OR VISIT OUR OFFICE AT
808 WEST UNIVERSITY AVENUE
A COMPLETE ONE-STOP TRAVEL HEADQUARTERS FOR:
AIR AND STEAMSHIP TICKETS AIR AND SEA CRUISES
HOTEL & RESORT RESERVATIONS TRAVEL INSURANCE
DOMESTIC AND FOREIGN AUTO RENTALS FOREIGN CAR PURCHASES
ESCORTED TOURS INDEPENDENT PLANNED TOURS TO YOUR PREFERENCE.
SjHfflg; YOUR ASSURANCE OF QUALITY SERVICE IN THE TRAVEL PROFESSION.

1
r NEW gyromatic
So astonishingly thin, this Gyromatic feels like a
soft glove on your wrist Yet its wondrous mech mech.
. mech. Hr anism performs with brilliance. Its the peak of
SMh|| Girard Perregauxs 172 years of watchmaking
perfection. Self-winding, shock-resistant. In 14-
il||yi||j /
Other Girard Perregaux watches from $47.50
''" Bkv. -'' life
BH|K
tfoforffiOQ
§£s£&
v,< 211 W. University Av.
372-8658



the only car under SIO,OOO
Twin Weber Carburetors
Four cylinder aluminum engine
Disc Brakes, all around -, j
5 forward speed synchromesh gear shift ~ J ; "
Double overhead cam shafts 7
1 illVJhliV\ 1 -4#^^
Imp -smJHL-- - a

Friday, July 30, 1965, The Florida Alligator,

Page 19-C



Page 20-C

l, The Florida Alligator, Friday / July 30 / 1965

HOMECOMING WEEKEND

MMf jtfMf
. 'j aa


...AND SHE
REIGNED
.;.... ;;:x,.
Hk
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V
Br . I§l |: : il I
'\v '";, \' < ,<*% \\>V<- s

at g ...weare
'lifils-C >RMD NAMES 81,01161
\\ yJ/ I /M JBT f ALL THESE FAMOUS BRAND NAMES 4 DOZENS MORE ARE |1
>V' V if I BOTANY 500 ..FARAH..MONET JEWELRY..SUPERBA... II
. i i SwT X j antzen...bau bras...don loper...faberge...casuai il
\\< f m W / V maker...smE-MART...Hollywood vassarette...hancs.. V
r Jf V burlington-bonnie bellj>atty remE-VAN heusen_SA
\f ARTEMIS...VANITY FAIR...KUPPENHEIMER...FIELDCREST... O
* >tfV fH I health-tex..jrow...charies of THE RITZ...GOSSARD... I
| RWREGOR. REIIE-SKARMEER. WARNERS j
We elieve in brand names because
1 I who labels his merchandise is proud
j E .Eiat h. n.Ret. You suie
. I them own
v 1 by purchasing again and again and again, This gives you a double guarantee
youand only youhave made these brand f quality, fashion, comfort and value.
names great. Over a period of years you have M #
tested their quality and found it good, judged the wjfjLQftf"
style and found it pleasing, compared the prices and Wf University Avenue

THEY CAME
IN BUSLOADS
TO SEE

.
* *.£; st&s H 1 V*£ '. ' 3

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STUDENT-FACULTY RELATIONS
: r HpNRMH I ;||§y &,. At Atmr
mr Atmr 1
. : x *wK3MSmr
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attention 1
students: I
MURPHYS I
the vital
I I
| ingredients... j
I f A AD I I
design I
effort 1
to make a house
8 (or an apartment...or a room) I
a HOME! K
fHI >. I
The friendly folks at Murphy's know exactly what it takes to make a college I
student's quarters livable.. .and homelike! Everything must be bright and
cheerful.. .well-made, too.. .but not expensive! This is what you II find at
Murphy's! Whether its curtains and draperies; throw rugs or room size rugs;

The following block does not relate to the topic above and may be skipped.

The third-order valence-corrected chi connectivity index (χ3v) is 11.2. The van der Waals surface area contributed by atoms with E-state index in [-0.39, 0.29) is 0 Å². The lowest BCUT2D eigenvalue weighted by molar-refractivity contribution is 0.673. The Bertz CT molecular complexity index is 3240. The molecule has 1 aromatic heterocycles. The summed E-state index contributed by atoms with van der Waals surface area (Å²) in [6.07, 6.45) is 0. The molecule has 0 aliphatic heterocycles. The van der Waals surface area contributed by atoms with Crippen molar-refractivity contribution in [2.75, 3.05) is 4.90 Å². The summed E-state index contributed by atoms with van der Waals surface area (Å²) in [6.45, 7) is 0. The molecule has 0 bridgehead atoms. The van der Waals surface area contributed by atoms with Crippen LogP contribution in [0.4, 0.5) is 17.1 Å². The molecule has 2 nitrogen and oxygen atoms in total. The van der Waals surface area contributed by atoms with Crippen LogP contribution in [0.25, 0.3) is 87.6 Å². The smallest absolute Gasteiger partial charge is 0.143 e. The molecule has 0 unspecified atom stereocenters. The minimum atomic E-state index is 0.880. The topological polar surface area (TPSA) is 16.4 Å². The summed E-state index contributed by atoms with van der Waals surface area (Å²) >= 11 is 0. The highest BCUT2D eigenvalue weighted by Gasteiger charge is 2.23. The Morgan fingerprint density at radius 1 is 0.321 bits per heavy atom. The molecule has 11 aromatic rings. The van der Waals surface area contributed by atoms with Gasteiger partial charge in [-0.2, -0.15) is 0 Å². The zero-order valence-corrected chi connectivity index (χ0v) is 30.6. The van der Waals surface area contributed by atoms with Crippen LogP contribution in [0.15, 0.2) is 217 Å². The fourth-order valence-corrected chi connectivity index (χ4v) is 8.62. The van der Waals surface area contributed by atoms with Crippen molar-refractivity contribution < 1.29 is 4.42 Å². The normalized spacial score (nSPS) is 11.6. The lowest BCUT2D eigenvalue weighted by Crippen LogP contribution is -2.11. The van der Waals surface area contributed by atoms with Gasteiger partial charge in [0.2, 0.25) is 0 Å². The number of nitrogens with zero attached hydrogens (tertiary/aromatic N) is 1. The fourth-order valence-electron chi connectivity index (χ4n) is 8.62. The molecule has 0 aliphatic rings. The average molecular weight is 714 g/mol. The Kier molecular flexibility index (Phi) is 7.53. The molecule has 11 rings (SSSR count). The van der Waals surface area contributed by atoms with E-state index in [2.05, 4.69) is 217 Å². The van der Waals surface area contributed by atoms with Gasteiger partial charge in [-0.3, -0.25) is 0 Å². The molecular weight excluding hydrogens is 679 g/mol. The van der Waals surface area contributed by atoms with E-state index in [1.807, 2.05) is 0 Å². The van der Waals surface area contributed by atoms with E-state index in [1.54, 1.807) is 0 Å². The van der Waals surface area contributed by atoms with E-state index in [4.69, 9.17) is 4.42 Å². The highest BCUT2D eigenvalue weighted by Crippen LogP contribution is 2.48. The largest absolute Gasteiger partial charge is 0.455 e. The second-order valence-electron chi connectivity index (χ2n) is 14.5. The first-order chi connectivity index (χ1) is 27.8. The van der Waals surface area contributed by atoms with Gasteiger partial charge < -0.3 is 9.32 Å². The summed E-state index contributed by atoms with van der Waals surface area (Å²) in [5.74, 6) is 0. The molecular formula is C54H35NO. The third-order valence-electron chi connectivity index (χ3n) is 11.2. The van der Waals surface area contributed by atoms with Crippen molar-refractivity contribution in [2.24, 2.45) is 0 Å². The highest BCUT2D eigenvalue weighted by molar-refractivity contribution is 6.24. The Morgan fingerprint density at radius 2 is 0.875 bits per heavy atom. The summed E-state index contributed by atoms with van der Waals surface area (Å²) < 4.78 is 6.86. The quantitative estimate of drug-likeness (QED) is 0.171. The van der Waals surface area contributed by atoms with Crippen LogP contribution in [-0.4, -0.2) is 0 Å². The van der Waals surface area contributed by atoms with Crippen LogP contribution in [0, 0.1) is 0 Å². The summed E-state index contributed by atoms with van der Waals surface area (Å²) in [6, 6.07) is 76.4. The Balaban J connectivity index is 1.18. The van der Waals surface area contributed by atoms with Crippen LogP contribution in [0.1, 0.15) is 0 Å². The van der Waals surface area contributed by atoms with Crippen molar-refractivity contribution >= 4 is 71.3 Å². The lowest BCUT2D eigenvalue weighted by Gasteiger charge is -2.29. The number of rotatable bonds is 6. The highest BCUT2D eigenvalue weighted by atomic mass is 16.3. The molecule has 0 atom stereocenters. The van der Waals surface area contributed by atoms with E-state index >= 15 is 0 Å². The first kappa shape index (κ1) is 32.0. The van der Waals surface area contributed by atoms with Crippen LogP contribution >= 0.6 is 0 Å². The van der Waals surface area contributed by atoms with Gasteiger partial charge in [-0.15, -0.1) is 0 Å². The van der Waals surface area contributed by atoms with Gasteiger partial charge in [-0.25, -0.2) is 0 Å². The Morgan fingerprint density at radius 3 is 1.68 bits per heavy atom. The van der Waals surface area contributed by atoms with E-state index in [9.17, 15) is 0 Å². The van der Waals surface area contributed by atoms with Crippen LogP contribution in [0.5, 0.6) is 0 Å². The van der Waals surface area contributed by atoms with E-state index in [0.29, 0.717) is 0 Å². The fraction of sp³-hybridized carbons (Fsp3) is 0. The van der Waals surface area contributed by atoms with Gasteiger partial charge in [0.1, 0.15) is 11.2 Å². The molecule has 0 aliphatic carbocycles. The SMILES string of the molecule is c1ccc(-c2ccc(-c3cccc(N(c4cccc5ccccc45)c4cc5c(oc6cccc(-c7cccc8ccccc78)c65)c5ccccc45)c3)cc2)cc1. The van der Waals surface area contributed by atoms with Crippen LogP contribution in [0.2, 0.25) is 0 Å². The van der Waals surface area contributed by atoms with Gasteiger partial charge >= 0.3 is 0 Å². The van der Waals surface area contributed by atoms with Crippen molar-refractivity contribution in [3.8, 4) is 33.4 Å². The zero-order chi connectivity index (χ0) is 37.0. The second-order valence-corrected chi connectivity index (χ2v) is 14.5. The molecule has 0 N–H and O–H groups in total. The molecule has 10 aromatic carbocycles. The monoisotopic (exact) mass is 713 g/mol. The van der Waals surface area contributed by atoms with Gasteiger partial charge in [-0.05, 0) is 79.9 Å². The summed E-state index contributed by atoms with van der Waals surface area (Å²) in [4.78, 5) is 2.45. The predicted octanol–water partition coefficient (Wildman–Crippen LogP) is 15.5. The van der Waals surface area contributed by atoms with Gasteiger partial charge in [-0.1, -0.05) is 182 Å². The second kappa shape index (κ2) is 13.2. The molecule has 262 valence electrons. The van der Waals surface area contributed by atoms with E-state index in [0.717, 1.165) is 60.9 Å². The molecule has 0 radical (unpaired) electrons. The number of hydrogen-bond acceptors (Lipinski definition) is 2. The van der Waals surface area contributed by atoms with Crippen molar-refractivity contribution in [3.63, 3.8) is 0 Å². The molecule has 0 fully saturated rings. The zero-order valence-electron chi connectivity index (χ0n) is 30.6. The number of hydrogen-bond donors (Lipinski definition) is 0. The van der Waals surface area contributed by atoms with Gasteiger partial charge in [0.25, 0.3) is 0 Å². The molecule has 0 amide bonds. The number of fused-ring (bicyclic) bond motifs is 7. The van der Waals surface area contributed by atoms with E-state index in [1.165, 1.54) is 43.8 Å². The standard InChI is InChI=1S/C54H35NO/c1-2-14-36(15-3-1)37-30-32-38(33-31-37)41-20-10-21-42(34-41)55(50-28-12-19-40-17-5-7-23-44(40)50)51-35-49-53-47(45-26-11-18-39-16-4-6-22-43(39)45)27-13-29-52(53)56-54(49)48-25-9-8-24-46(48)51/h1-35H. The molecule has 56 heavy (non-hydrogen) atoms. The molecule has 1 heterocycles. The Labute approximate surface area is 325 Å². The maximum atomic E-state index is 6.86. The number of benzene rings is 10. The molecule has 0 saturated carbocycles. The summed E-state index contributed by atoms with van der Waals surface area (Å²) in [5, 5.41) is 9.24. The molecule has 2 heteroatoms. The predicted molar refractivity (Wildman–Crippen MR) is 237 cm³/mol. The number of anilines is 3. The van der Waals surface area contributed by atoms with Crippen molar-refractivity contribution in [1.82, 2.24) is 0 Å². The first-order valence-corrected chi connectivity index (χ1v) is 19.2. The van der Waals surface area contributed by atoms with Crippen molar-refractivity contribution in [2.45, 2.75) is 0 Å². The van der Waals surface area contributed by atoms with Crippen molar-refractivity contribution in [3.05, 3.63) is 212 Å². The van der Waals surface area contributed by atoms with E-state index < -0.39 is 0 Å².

dishes, pots and pans, tableware or table covers; towels or bedding; every- \
thing from knick-knacks to tables and comfortable chairs! Whatever you
need... LOOK FIRST AT MURPHY'S!
jp - I

Friday, July 30, 1965, The Florida Alligator,

...GET BETTER
IP
£ 4, v
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:.-t.* A *Mk
L S
\ -|vE -|vEf
f -|vEf % V

1 |^
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...AND BETTER
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Page 21-C



Page 22-C

# The Florida Allrgator, Friday, July 30, 1965

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/% AT I F CF
Gators Are Tough in SEC
BBP'^BBB^
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Mt t i. RR,

1 |
/nwafkfx /4
HV lWiWl\//^
( WgWV/ |
I anxious to make you feel X j
V at home. Come in and get X
/ acquainted the next time you |
I find yourself downtown. You*re 1
\ welcome to just browse around. We
1 think you'll want to get to know us bet- /
J ter after you've enjoyed the informal atmos- v
1 phere of our shop, and seen our complete line /
I of nationally advertised quality dresses, sportswear
I and lingerie--all bearing brand names you know and \
I respect. Ask the girls who have been here awhile A 1
l visit to the Personality Shop is not only wise; it's fun I And i
5 while you're visiting, why not let us open your very own stu- X
I dent charge account to make shopping easier and more convenient? J
\
/ | The Personality j |
/ 8 E. University Avenue \
[OPEN A STUDENT CHARGE OPEN 'TIL 9 FRIDAY NIGHTS /



Ml I
A-E widths 1 &,
To Size 13
your favorite slip-on in
BRAWNY SCOTCH GRAIN
FOR THE COED & COLLEGIAN J\
BROWN I \
HARVEST GRAIN IJf/ / I
AAAA to B widths J /jfjJjC*M I I
To Size 11 II I I
i 2
I
\ NOW AVAILABLE
IN GAINESVILLE
_
Tnr.Tditchelli
Phone: 376-0444 1127 West University Avenue

K&
IL I
jj# wK ~ \\'£
. M ;
i n ||II 5
1 mWWBBBBMWI HW 11 ] wl
v j
\ CHANDLERS W)ff
\ HAMBURGERS V^
U.S. GOVT. INSPECTED BEEF USED EXCLUSIVELY
HAMBURGER .15 COCA COLA .104.15

DOUBLE HAMBURGER .25 ROOT BEER .10 (.15
CHEESEBURGER .20 ORANGE .10 (.15
DOUBLE CHEESEBURGER.3S COFFEE .10
FRENCH FRIES .15 GRAPE .108.15
MILK .12 LEMONADE .10 (.15
MILKSHAKES Clmolate Strawberry Voiilla .20
\
.
'
720 N.W. 13th Street
CHANDLER'S HAMBURGERS

Friday July 30, 1965, The Florida Alligator,

Page 23-C



Page 24-C

ottoP WONDERFUL WORLD
y OF WHEELS
HOII D 3
is a demonstration ride. Why not today? FUN MACHINE HUNTING MACHINE SPORTS MACHINE

Honda Sales A Service Convenient to Campus

Coaster $36*95
fj|| Dunelt
'_ '" ''l i 'l

We Used Bikes Repairs Service
JTREIT'SNCYCLE SHOP
Phone ahead to have cycle or bike ready by Sept. I. Save Time and Money!

__ r-;L#qrW' ff
SPORTS and
RACING BIKES ySir^SL
JUVENILE MODELS WWtemSy ff
SCHWINN BIKES ARE BESTI Ns I Wy\AW^sM
' *i i i

. I
The Florida Alligator, Friday July 30, 1965